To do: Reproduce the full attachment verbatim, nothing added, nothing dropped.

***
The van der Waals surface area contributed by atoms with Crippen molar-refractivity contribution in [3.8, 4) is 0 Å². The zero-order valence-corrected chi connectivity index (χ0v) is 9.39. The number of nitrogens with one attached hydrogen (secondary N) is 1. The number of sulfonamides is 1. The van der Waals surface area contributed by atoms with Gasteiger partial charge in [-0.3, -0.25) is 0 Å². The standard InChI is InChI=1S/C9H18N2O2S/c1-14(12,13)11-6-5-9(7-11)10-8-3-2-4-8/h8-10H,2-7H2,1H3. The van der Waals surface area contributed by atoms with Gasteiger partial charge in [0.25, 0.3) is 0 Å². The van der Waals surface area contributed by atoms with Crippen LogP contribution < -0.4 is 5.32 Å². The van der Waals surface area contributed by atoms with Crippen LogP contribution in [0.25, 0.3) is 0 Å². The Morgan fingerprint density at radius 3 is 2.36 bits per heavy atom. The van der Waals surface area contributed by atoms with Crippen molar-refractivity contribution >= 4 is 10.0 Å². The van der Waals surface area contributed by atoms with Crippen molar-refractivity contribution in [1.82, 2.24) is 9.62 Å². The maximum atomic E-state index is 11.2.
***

The van der Waals surface area contributed by atoms with Crippen molar-refractivity contribution in [3.8, 4) is 0 Å². The zero-order valence-corrected chi connectivity index (χ0v) is 9.39. The number of nitrogens with one attached hydrogen (secondary N) is 1. The number of sulfonamides is 1. The van der Waals surface area contributed by atoms with Gasteiger partial charge in [-0.3, -0.25) is 0 Å². The standard InChI is InChI=1S/C9H18N2O2S/c1-14(12,13)11-6-5-9(7-11)10-8-3-2-4-8/h8-10H,2-7H2,1H3. The van der Waals surface area contributed by atoms with Gasteiger partial charge in [0.25, 0.3) is 0 Å². The van der Waals surface area contributed by atoms with Crippen LogP contribution < -0.4 is 5.32 Å². The van der Waals surface area contributed by atoms with Crippen LogP contribution in [0.25, 0.3) is 0 Å². The Morgan fingerprint density at radius 3 is 2.36 bits per heavy atom. The van der Waals surface area contributed by atoms with Crippen molar-refractivity contribution >= 4 is 10.0 Å². The van der Waals surface area contributed by atoms with Crippen molar-refractivity contribution in [1.82, 2.24) is 9.62 Å². The maximum atomic E-state index is 11.2.